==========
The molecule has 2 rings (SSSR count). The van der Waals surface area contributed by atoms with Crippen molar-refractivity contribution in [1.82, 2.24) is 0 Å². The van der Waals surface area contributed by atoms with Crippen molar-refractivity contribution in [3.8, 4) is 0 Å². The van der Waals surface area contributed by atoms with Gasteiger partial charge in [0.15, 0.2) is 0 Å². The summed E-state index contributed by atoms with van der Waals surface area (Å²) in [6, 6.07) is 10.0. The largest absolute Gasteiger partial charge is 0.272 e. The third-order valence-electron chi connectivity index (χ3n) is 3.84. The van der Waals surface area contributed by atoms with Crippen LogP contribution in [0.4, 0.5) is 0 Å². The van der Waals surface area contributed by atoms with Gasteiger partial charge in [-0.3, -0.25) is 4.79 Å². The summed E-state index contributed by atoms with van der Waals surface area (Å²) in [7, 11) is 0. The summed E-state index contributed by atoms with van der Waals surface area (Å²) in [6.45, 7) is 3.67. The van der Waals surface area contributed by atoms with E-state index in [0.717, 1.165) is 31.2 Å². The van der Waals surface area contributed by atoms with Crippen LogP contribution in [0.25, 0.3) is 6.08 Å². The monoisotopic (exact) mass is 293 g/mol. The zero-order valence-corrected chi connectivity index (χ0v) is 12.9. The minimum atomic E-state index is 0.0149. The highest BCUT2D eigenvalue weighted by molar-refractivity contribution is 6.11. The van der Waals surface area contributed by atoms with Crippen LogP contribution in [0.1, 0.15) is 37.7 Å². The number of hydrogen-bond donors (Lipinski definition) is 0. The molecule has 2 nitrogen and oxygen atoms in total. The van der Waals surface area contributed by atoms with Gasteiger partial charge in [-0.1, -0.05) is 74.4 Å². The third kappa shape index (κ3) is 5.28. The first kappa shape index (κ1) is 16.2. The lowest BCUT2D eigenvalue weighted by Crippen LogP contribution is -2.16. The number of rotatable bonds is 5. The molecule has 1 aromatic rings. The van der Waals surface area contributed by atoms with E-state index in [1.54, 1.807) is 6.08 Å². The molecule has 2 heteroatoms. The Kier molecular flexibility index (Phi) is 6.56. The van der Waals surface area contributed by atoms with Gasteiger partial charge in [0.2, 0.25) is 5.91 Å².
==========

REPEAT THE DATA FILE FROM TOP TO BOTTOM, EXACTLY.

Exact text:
The molecule has 2 rings (SSSR count). The van der Waals surface area contributed by atoms with Crippen molar-refractivity contribution in [1.82, 2.24) is 0 Å². The van der Waals surface area contributed by atoms with Crippen molar-refractivity contribution in [3.8, 4) is 0 Å². The van der Waals surface area contributed by atoms with Gasteiger partial charge in [0.15, 0.2) is 0 Å². The summed E-state index contributed by atoms with van der Waals surface area (Å²) in [6, 6.07) is 10.0. The largest absolute Gasteiger partial charge is 0.272 e. The third-order valence-electron chi connectivity index (χ3n) is 3.84. The van der Waals surface area contributed by atoms with Crippen LogP contribution in [0.4, 0.5) is 0 Å². The van der Waals surface area contributed by atoms with Gasteiger partial charge in [-0.3, -0.25) is 4.79 Å². The summed E-state index contributed by atoms with van der Waals surface area (Å²) in [7, 11) is 0. The summed E-state index contributed by atoms with van der Waals surface area (Å²) in [6.45, 7) is 3.67. The van der Waals surface area contributed by atoms with E-state index in [0.717, 1.165) is 31.2 Å². The van der Waals surface area contributed by atoms with Crippen LogP contribution in [0.25, 0.3) is 6.08 Å². The monoisotopic (exact) mass is 293 g/mol. The zero-order valence-corrected chi connectivity index (χ0v) is 12.9. The minimum atomic E-state index is 0.0149. The highest BCUT2D eigenvalue weighted by molar-refractivity contribution is 6.11. The van der Waals surface area contributed by atoms with Crippen LogP contribution in [0.1, 0.15) is 37.7 Å². The number of hydrogen-bond donors (Lipinski definition) is 0. The molecule has 2 nitrogen and oxygen atoms in total. The van der Waals surface area contributed by atoms with Gasteiger partial charge in [-0.1, -0.05) is 74.4 Å². The third kappa shape index (κ3) is 5.28. The first kappa shape index (κ1) is 16.2. The lowest BCUT2D eigenvalue weighted by Crippen LogP contribution is -2.16. The number of rotatable bonds is 5. The molecule has 1 aromatic rings. The van der Waals surface area contributed by atoms with E-state index in [1.54, 1.807) is 6.08 Å². The molecule has 2 heteroatoms. The Kier molecular flexibility index (Phi) is 6.56. The van der Waals surface area contributed by atoms with Gasteiger partial charge in [0.2, 0.25) is 5.91 Å².